31. Heath RL, Packer L (1968) Photoperoxidation in isolated chloroplasts: I. Kinetics and stoichiometry of fatty acid peroxidation. Arch Biochem Biophys 125:189–198CrossRefPubMedGoogle Scholar
  32. Hong F, Zhou J, Liu C, Yang F, Wu C, Zheng L, Yang P (2005) Effect of nano-TiO2 on photochemical reaction of chloroplasts of spinach. Biol Trace Elem Res 105:269–279CrossRefPubMedGoogle Scholar
  33. Huang JW, Chen J, Berti WR, Cunningham SD (1997) Phytoremediation of lead-contaminated soils: role of synthetic chelates in lead phytoextraction. Environ Sci Technol 31:800–805CrossRefGoogle Scholar
  34. Kirkham M (2006) Cadmium in plants on polluted soils: effects of soil factors, hyperaccumulation, and amendments. Geoderma 137:19–32CrossRefGoogle Scholar
  35. Kocik K, Ilavsky J (1994) Effect of Sr and Cr on the quantity and quality of the biomass of field crops. Production and utilization of agricultural and forest biomass for energy: proceedings of a seminar held at Zvolen, Slovakia, pp 168–178Google Scholar
  36. Kumpiene J (2005) Assessment of trace element stabilization in soil. Sci Technol 30:248–251Google Scholar
  37. Kumpiene J, Ore S, Renella G, Mench M, Lagerkvist A, Maurice C (2006) Assessment of zerovalent iron for stabilization of chromium, copper, and arsenic in soil. Environ Pollut 144:62–69CrossRefPubMedGoogle Scholar
  38. Kumpiene J, Lagerkvist A, Maurice C (2008) Stabilization of As, Cr, Cu, Pb and Zn in soil using amendments—a review. Waste Manage 28:215–225CrossRefGoogle Scholar
  39. Lelie DVD, Schwitzguébel JP, Glass DJ, Vangronsveld J, Baker A (2001) Assessing phytoremediation’s progress in the United States and Europe. Environ Sci Technol 35:446–452CrossRefGoogle Scholar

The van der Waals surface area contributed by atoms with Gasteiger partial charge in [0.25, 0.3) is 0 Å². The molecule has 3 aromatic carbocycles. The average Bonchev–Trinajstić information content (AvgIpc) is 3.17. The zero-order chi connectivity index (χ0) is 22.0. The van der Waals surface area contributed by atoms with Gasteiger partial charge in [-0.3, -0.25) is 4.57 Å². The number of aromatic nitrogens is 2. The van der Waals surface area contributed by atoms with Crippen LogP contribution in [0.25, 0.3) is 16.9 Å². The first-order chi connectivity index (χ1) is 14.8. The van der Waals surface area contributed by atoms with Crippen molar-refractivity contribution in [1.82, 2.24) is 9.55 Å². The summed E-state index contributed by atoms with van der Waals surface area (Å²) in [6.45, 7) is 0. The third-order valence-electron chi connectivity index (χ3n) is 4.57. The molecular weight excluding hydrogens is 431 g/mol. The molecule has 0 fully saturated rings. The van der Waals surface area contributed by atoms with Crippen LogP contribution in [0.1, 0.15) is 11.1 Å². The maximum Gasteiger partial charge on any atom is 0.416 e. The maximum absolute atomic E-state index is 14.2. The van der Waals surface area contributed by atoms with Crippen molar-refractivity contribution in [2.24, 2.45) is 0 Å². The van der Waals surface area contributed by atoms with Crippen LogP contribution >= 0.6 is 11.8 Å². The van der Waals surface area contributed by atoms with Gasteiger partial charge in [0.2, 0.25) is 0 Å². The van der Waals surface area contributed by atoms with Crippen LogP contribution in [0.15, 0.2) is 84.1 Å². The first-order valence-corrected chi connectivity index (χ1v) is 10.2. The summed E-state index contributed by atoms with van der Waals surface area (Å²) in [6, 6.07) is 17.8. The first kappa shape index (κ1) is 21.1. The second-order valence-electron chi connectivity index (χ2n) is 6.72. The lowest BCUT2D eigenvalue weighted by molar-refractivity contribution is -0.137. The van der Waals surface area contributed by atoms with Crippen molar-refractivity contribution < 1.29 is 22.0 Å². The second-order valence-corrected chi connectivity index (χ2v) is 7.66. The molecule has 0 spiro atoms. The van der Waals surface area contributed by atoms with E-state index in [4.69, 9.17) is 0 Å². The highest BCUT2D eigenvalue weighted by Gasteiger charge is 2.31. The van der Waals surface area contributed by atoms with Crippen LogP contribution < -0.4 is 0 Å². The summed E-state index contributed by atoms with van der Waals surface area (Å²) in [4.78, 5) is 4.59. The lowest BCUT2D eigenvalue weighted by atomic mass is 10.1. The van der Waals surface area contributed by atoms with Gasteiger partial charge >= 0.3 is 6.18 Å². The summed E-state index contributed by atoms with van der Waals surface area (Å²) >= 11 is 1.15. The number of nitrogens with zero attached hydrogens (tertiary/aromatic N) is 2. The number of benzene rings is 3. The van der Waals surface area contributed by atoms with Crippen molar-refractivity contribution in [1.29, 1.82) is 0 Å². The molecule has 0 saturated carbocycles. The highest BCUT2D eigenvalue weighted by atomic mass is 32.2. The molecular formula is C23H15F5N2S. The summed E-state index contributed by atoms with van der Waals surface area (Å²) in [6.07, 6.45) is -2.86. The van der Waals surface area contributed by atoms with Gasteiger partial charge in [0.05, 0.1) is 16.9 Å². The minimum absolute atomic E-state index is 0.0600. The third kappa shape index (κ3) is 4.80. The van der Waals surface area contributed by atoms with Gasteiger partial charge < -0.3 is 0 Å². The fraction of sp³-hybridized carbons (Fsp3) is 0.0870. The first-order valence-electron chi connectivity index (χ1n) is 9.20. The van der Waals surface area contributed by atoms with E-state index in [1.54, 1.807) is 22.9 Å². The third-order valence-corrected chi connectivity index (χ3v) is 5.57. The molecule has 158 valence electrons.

40. Lin ZQ, Schemenauer RS, Cervinka V, Zayed A, Lee A, Terry N (2000) Selenium volatilization from a soil plant system for the rem ediation of contaminated water and soil in the San Joaquin Valley. J Environ Qual 29:1048–1056CrossRefGoogle Scholar
  41. Lichtenthaler H, Wellburn A (1983) Determinations of total carotenoids and chlorophylls a and b of leaf extracts in different solvents. Biochem Soc Trans 11:591–592CrossRefGoogle Scholar
  42. Liu R, Zhao D (2007a) In situ immobilization of Cu (II) in soils using a new class of iron phosphate nanoparticles. Chemosphere 68:1867–1876CrossRefPubMedGoogle Scholar
  43. Liu R, Zhao D (2007b) Reducing leachability and bioaccessibility of lead in soils using a new class of stabilized iron phosphate nanoparticles. Water Res 41:2491–2502CrossRefPubMedGoogle Scholar
  44. Lodeiro P, Fuentes A, Herrero R, de Vicente MES (2008) CrIII binding by surface polymers in natural biomass: the role of carboxylic groups. Environ Chem 5:355–365CrossRefGoogle Scholar
  45. Luo C, Shen Z, Li X (2005) Enhanced phytoextraction of Cu, Pb, Zn and Cd with EDTA and EDDS. Chemosphere 59:1–11CrossRefPubMedGoogle Scholar
  46. Meier U (2001) Growth stages of mono-and dicotyledonous plants. BBCH monograph. Federal Biological Research Centre for Agriculture and Forestry. 2 edn.
  47. Meyer D, Bhattacharyya D, Bachas L, Ritchie S (2005) Membrane-based nanostructured metals for reductive degradation of hazardous organics. ACS symposium series. Oxford University Press, pp 256–261Google Scholar
  48. Moraru CI, Panchapakesan CP, Huang Q, Takhistov P, Sean L, Kokini JL (2003) Nanotechnology: a new frontier in food science. Food Technol 57:24–29Google Scholar
  49. Motasharrezadeh B (2008) Studying the possibility of increasing the efficiency of phytoremediation of soil contaminated with heavy metals by biological agents. Ph.D thesis in Soil Science, Tehran University, Karaj, Iran.Google Scholar
  50. Panda S, Choudhury S (2005) Chromium stress in plants. Braz J Plant Physiol 17:95–102CrossRefGoogle Scholar